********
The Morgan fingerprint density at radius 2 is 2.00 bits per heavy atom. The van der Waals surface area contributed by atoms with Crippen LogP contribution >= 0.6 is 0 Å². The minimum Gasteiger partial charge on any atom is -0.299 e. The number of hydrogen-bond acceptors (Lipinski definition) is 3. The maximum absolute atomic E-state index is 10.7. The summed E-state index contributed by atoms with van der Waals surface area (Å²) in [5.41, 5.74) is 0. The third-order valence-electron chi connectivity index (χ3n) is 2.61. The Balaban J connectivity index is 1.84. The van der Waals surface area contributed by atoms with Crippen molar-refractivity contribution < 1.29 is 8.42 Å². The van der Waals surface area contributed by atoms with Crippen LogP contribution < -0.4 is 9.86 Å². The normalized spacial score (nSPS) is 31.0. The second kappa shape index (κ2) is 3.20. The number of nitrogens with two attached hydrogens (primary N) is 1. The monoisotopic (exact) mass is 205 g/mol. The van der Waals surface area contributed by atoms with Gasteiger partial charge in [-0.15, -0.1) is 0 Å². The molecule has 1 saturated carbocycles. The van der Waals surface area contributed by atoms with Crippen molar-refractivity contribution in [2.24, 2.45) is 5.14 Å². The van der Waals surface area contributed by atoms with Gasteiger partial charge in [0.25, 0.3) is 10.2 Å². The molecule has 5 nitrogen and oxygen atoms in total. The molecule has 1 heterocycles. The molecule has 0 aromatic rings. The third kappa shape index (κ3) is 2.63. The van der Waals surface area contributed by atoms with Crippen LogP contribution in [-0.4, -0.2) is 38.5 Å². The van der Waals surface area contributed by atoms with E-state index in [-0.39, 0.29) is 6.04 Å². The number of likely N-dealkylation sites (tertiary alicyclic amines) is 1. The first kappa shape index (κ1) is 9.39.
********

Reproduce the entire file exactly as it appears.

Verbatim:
The Morgan fingerprint density at radius 2 is 2.00 bits per heavy atom. The van der Waals surface area contributed by atoms with Crippen LogP contribution >= 0.6 is 0 Å². The minimum Gasteiger partial charge on any atom is -0.299 e. The number of hydrogen-bond acceptors (Lipinski definition) is 3. The maximum absolute atomic E-state index is 10.7. The summed E-state index contributed by atoms with van der Waals surface area (Å²) in [5.41, 5.74) is 0. The third-order valence-electron chi connectivity index (χ3n) is 2.61. The Balaban J connectivity index is 1.84. The van der Waals surface area contributed by atoms with Crippen molar-refractivity contribution < 1.29 is 8.42 Å². The van der Waals surface area contributed by atoms with Crippen LogP contribution < -0.4 is 9.86 Å². The normalized spacial score (nSPS) is 31.0. The second kappa shape index (κ2) is 3.20. The number of nitrogens with two attached hydrogens (primary N) is 1. The monoisotopic (exact) mass is 205 g/mol. The van der Waals surface area contributed by atoms with Gasteiger partial charge in [-0.15, -0.1) is 0 Å². The molecule has 1 saturated carbocycles. The van der Waals surface area contributed by atoms with Crippen molar-refractivity contribution in [2.24, 2.45) is 5.14 Å². The van der Waals surface area contributed by atoms with Gasteiger partial charge in [0.25, 0.3) is 10.2 Å². The molecule has 5 nitrogen and oxygen atoms in total. The molecule has 1 heterocycles. The molecule has 0 aromatic rings. The third kappa shape index (κ3) is 2.63. The van der Waals surface area contributed by atoms with Crippen LogP contribution in [-0.4, -0.2) is 38.5 Å². The van der Waals surface area contributed by atoms with E-state index in [-0.39, 0.29) is 6.04 Å². The number of likely N-dealkylation sites (tertiary alicyclic amines) is 1. The first kappa shape index (κ1) is 9.39.